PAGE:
Book Reviews

Book Reviews

Watch our book review section for regular updates on the best in new nonfiction. We publish our reviews year-round. Grab your reading glasses.

A Review of Paul Crenshaw’s This One Will Hurt You

A melancholic thread runs through Paul Crenshaw’s collection of narrative essays, This One Will Hurt You, set in the Ozarks, specifically northwest Arkansas, where the writer grew up. He opens with “After the Ice,” remembering his eighteen-month-old nephew who cried in the arms of his “stepfather, who looked frustrated or angry or even lost,” but...

A Review of Randon Billings Noble’s Be with Me Always

After I miscarried my first pregnancy, I dreamed of former loves, all the ones who came before the one I love now. Night after night, these lost loves returned to me. They were handsome and young. Clothed and naked. Hands shimmered out of darkness. One pushed an empty baby stroller. Nothing I did could stop...

A Review of James M. Chesbro’s A Lion in the Snow

I escaped the mayhem of the birthday party with a slice of cake, sinking with a sigh into the woven fabric of the front sitting-room couch. I was there to support my friend—mother of the birthday boy—but none of the screeching children belonged to me. A ten-year-old girl sat near the window, knees pulled into...

A Review of David Shields’ The Trouble with Men

David Shields’ The Trouble with Men: Reflections on Sex, Love, Marriage, Porn, and Power is a wide-ranging and sometimes chaotic look at masculinity in our culture, as well as an exploration of his own personal and idiosyncratic experiences as a man. I have to admit that this is not an easy book to read, not because...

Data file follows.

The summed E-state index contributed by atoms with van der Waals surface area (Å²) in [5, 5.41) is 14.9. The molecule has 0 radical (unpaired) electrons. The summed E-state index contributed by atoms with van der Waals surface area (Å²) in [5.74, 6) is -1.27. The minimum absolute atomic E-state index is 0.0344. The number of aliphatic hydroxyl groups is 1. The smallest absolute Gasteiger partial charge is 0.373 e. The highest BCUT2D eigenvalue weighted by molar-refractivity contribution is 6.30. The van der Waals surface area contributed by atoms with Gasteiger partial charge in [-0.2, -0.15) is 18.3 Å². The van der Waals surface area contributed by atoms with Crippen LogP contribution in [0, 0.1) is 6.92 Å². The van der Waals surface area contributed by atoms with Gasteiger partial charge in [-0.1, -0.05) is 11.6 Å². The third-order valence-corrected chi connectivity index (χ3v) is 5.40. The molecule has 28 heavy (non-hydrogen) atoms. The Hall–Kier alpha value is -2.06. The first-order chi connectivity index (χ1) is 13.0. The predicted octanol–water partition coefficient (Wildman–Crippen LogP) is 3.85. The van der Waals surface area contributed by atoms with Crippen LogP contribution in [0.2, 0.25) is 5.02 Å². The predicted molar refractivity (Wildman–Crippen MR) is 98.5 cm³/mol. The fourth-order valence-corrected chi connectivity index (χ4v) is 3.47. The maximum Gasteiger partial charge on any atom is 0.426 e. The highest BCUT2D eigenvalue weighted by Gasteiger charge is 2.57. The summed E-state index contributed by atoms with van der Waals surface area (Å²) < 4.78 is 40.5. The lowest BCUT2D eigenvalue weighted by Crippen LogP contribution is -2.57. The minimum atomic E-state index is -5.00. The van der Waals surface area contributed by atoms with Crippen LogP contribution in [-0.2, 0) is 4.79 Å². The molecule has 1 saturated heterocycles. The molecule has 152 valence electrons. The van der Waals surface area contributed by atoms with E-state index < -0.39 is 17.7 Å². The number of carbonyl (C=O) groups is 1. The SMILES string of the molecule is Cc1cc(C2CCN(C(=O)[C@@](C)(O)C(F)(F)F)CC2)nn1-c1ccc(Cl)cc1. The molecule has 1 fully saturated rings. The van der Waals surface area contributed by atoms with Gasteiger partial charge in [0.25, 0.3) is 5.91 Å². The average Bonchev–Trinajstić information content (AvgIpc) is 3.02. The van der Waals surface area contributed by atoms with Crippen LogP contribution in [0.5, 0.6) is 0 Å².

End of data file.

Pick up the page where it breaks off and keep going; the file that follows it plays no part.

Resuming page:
A Review of Lacy Johnson’s The Reckonings

Early in her newest essay collection, The Reckonings, Lacy Johnson describes what has become a common occurrence: At the end of a reading, someone, usually a woman, asks Johnson what she wants to happen to the man who kidnapped, raped, and tried to kill her. Does Johnson want him to die? To suffer? The questioner...

A Review of Porochista Khakpour’s Sick

Porochista Khakpour spoke on the first panel I attended at the 2018 Association of Writers and Writing Program’s Annual Conference. The panel titled, “The Body’s Story: On Writing Narratives of Illness,” also included Sandra Beasley (moderator), Sonya Huber, Suleika Jaouad, and Esmé Weijun Wang. This was my first AWP after a Lyme disease diagnosis, traveling...

A Review of Fleur Jaeggy’s These Possible Lives

I volunteered to write this book review of Fleur Jaeggy’s These Possible Lives, translated by Minna Zallman Proctor, over a year ago. It was a foolish thing to do given my schedule, but I had just read and reviewed Minna Zallman Proctor’s essay collection Landslide, and I was smitten. Also, like most graduate students, I was...

A Review of Catharine H. Murray’s Now You See the Sky

In the summer of 2012, I attended the Tin House Summer Workshop where Ann Hood read from, Comfort: A Journey Through Grief, her memoir about her daughter’s sudden death at age five. It was a hot summer night and people fidgeted endlessly to get comfortable. Hood’s words, so full of sadness but a testimony to love and...

A Review of Tanya Marquardt’s Stray: Memoir of a Runaway